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Django style guitar - Saga BM 100S

LucasLucas Stuttgart (Germany)New
yesterday I discovered an older django style guitar here in my hometown in germany. the brand was saga (no gitane!) an the model was called BM 100S.
the only things I could find out so far:
-the git seemed to be built in the 90s
-solid spruce top
-top model of this line was callled bm 500
-price: 750 Euro (around 1000 dollar-definitly too much I would say)

maybe someone has any experiences with this guitar and can tell me something about price, sound,...
would be a great help for me.
Thanks and greetings from germany.


  • djangologydjangology Portland, OregonModerator Dell Arte Hommage
    Posts: 888
    if nobody else answers you then you can email me and i can email you the old Saga catalog that I have . i just have to find it on my home computer, whereever it is.
    "I want to party like its 1939!"
  • Bob HoloBob Holo Moderator
    Posts: 1,249
    Jon, isn't this the same type of guitar Kris O. used to play? (and Jason played it before her?)

    If so, I've played one - decent guitar - dry - not terribly loud, but it had a good tone... sort of boxy sounding - an interesting guitar. I asked her about it and all she knew was that it was one of the first guitars Saga made and she thought it may have been made in Japan. I preferred it to the D250 and D255 that Saga was making at that time (this was quite a few years ago)
    You get one chance to enjoy this day, but if you're doing it right, that's enough.
  • fraterfrater Prodigy
    Posts: 763
    Debarre had one of these, the "combat guitar" he used on tour equipped with an humbucking and looking pretty horrible!
  • djangologydjangology Portland, OregonModerator Dell Arte Hommage
    Posts: 888
    The BM-100 is Spruce/Plywood, which I think is more preferred than the BM-100S , which is Spruce/Solid.

    The BM-100 is the ONLY one of all the old Saga guitars that was plywood.

    There is an oval hole BM-200 or BM-250 and BM-500. The BM-500 was the top of the line oval hole, solid, rosewood binding, gold tuners.

    There is also a BM-300 (D-hole)

    For the newer Sagas, once the DG-500 and DG-255 came out, I think those were plywood finally?

    I swear that I have seen more Selmers for sale over the years than Sagas. In my opinion they are hard to find even though they might be common.
    "I want to party like its 1939!"
  • LucasLucas Stuttgart (Germany)New
    Posts: 3
    Thank you for your fast replies!!!
    They've already helped me a lot.
    one last (or maybe two) last question.

    what would be a good/fair price for this guitar in these days?
    can this guitar compeat with the newer saga ones (like the gitane or cigano models)?
    What would you say?
    Thanks, L.
  • lmntrylmntry Portland , Oregon✭✭✭✭
    Posts: 92

    There was a Saga BM-200 for sale a month or 2 ago for I think $500.00
    It didn't sell and was re listed at $400.00

    The 3 I have played were heavy ,quiet , and very thin sounding.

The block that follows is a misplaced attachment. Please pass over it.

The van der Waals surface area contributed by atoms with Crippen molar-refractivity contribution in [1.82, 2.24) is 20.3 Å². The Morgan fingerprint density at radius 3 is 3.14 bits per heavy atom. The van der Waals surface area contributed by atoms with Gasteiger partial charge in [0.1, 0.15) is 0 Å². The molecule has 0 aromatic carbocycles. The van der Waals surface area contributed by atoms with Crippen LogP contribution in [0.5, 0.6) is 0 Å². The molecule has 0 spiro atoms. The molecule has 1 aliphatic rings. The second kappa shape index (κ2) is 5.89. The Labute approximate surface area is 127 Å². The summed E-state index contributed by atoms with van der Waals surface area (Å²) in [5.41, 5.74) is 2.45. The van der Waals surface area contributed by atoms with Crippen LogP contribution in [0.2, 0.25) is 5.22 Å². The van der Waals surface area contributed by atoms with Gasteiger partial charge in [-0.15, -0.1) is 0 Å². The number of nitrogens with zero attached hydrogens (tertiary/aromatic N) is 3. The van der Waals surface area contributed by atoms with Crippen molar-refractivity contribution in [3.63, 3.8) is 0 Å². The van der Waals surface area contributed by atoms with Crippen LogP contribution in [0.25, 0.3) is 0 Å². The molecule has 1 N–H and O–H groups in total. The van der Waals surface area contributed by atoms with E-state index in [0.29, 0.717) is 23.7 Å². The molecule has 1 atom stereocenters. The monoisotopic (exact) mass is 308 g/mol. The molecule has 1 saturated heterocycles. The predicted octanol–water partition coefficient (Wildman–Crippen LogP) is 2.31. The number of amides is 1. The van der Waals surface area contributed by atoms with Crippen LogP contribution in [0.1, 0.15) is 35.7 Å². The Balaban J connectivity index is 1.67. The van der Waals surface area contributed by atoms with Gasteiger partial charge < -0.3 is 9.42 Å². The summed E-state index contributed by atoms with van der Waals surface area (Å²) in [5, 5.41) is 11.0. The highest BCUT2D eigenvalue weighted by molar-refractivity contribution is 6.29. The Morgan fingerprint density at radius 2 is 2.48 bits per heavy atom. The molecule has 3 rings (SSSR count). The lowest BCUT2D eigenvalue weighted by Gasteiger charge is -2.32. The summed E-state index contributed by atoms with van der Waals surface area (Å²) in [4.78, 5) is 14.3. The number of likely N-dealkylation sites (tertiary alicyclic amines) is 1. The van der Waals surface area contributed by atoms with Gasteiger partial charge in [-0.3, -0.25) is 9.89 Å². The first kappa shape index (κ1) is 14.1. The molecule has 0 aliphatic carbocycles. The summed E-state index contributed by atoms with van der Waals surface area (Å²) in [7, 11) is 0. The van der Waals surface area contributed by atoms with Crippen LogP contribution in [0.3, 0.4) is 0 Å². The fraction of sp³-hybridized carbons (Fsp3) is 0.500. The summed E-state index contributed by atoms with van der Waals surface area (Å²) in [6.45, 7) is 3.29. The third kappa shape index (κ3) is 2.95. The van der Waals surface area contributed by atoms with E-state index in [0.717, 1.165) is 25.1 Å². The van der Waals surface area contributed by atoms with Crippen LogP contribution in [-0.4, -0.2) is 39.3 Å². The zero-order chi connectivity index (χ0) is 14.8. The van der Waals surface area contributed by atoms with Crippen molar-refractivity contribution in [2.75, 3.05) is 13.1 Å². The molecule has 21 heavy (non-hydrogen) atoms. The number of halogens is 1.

Hardware was of the cheapest sort.

    There was also one at a local music store that sat for at least 2 years at $700.00

    My personal opinion is that the newer Gitane's are a much better instruments for the Django type tone and style....and the Cigano's are screamin deals and play and sound great!.

    I've owned 3 Gitane's and 2 Cigano's....and I still have the Cigano D hole and it's a great little guitar......
    it won't replace my Hommage , but I do occasionally gig with it.


  • djangologydjangology Portland, OregonModerator Dell Arte Hommage
    Posts: 888
    Yeah, if I were to buy a cheap guitar ( I don't need one) I would certainly get a Cigano oval hole with a "DuPont bigtone" over any of the other choices. The old Sagas are cool in a way, and a neat novelty to play around with, but they don't sound nearly as good as the newer stuff that is out today. (Maybe its partially because they are solid wood and not plywood?)

    If you were to wake up one day and say to yourself "I want to buy a Saga BM-100 today" I would wish you luck because its not likely you would find one. It would be a neat thing if someone were able to get a small collection of each model.
    "I want to party like its 1939!"
  • BohemianBohemian State of Jefferson✭✭✭✭
    Posts: 303
    I owned one of the early Sagas, maple...
    All show, no go.

    I bought mine for $400 new and sold it for $400

    I would not pay more than that today. Actually would not buy one for playing but maybe as a curiousity.
  • shegashega Colorado✭✭✭
    Posts: 39
    Actually, I have the "top model" DG-500 It is all solid wood, with very nice woodwork--it is a better looking guitar than my Dupont. It seems to have been made in the 80's (when I bought it used in the mid 90's, the owneer had owned it for at least ten years, he thought)
    I think it sounds very good. I had the tailpiece replaced, the bridge & mustache tips replaced, and have tried a variety of strings. Heavier gauge strings really brought the tone out of it. Argentine 10's and 11's worked, but I put some 12's on and was immediately surprised at the tone. My wife, hearing the Dupont and the Saga side by side (without looking) has consistently preferred the Saga for its "warm tone."

    I was thinking of putting this up for sale a few years back, and asked Jaques at about it. He thought $1000 should be the minimum I accepted.
    These guitars are heavy, solid-feeing guitars. The tone is dry, the playability is pretty good, but it is not up to the level of a Dupont or other premium guitar, of course. Still, I have played a few of the new Sagas, including a Cigano, and they have all been very, very wet in comparison. These guitars, although rare, are good guitars (if mine is any indication). I remember hearing that Angelo described them as "bull-goose tough."
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